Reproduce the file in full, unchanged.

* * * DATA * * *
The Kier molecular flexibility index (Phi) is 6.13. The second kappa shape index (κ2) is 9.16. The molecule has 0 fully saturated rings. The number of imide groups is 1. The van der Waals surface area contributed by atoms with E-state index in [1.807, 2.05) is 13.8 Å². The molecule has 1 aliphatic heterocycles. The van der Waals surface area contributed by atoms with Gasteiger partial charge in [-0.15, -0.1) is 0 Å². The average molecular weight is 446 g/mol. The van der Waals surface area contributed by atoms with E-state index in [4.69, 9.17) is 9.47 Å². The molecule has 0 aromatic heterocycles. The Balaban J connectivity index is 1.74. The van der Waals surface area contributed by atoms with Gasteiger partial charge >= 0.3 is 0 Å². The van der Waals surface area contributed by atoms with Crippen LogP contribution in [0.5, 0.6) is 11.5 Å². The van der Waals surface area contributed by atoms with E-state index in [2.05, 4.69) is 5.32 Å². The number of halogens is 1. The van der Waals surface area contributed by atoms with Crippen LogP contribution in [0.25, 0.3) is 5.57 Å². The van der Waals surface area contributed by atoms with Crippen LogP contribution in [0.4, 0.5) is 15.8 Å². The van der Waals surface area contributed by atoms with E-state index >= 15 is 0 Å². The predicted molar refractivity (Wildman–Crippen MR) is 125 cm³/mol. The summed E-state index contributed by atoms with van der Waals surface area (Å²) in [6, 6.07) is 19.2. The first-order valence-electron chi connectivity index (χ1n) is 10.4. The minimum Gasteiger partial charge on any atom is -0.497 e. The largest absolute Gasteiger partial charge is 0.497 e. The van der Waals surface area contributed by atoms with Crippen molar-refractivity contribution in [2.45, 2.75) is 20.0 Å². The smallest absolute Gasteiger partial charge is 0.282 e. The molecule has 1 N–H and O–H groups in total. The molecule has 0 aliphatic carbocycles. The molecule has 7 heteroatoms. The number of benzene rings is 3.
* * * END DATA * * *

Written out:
The Kier molecular flexibility index (Phi) is 6.13. The second kappa shape index (κ2) is 9.16. The molecule has 0 fully saturated rings. The number of imide groups is 1. The van der Waals surface area contributed by atoms with E-state index in [1.807, 2.05) is 13.8 Å². The molecule has 1 aliphatic heterocycles. The van der Waals surface area contributed by atoms with Gasteiger partial charge in [-0.15, -0.1) is 0 Å². The average molecular weight is 446 g/mol. The van der Waals surface area contributed by atoms with E-state index in [4.69, 9.17) is 9.47 Å². The molecule has 0 aromatic heterocycles. The Balaban J connectivity index is 1.74. The van der Waals surface area contributed by atoms with Gasteiger partial charge >= 0.3 is 0 Å². The van der Waals surface area contributed by atoms with Crippen LogP contribution in [0.5, 0.6) is 11.5 Å². The van der Waals surface area contributed by atoms with E-state index in [2.05, 4.69) is 5.32 Å². The number of halogens is 1. The van der Waals surface area contributed by atoms with Crippen LogP contribution in [0.25, 0.3) is 5.57 Å². The van der Waals surface area contributed by atoms with Crippen LogP contribution in [0.4, 0.5) is 15.8 Å². The van der Waals surface area contributed by atoms with E-state index >= 15 is 0 Å². The predicted molar refractivity (Wildman–Crippen MR) is 125 cm³/mol. The summed E-state index contributed by atoms with van der Waals surface area (Å²) in [6, 6.07) is 19.2. The first-order valence-electron chi connectivity index (χ1n) is 10.4. The minimum Gasteiger partial charge on any atom is -0.497 e. The largest absolute Gasteiger partial charge is 0.497 e. The van der Waals surface area contributed by atoms with Crippen molar-refractivity contribution in [2.45, 2.75) is 20.0 Å². The smallest absolute Gasteiger partial charge is 0.282 e. The molecule has 1 N–H and O–H groups in total. The molecule has 0 aliphatic carbocycles. The molecule has 7 heteroatoms. The number of benzene rings is 3.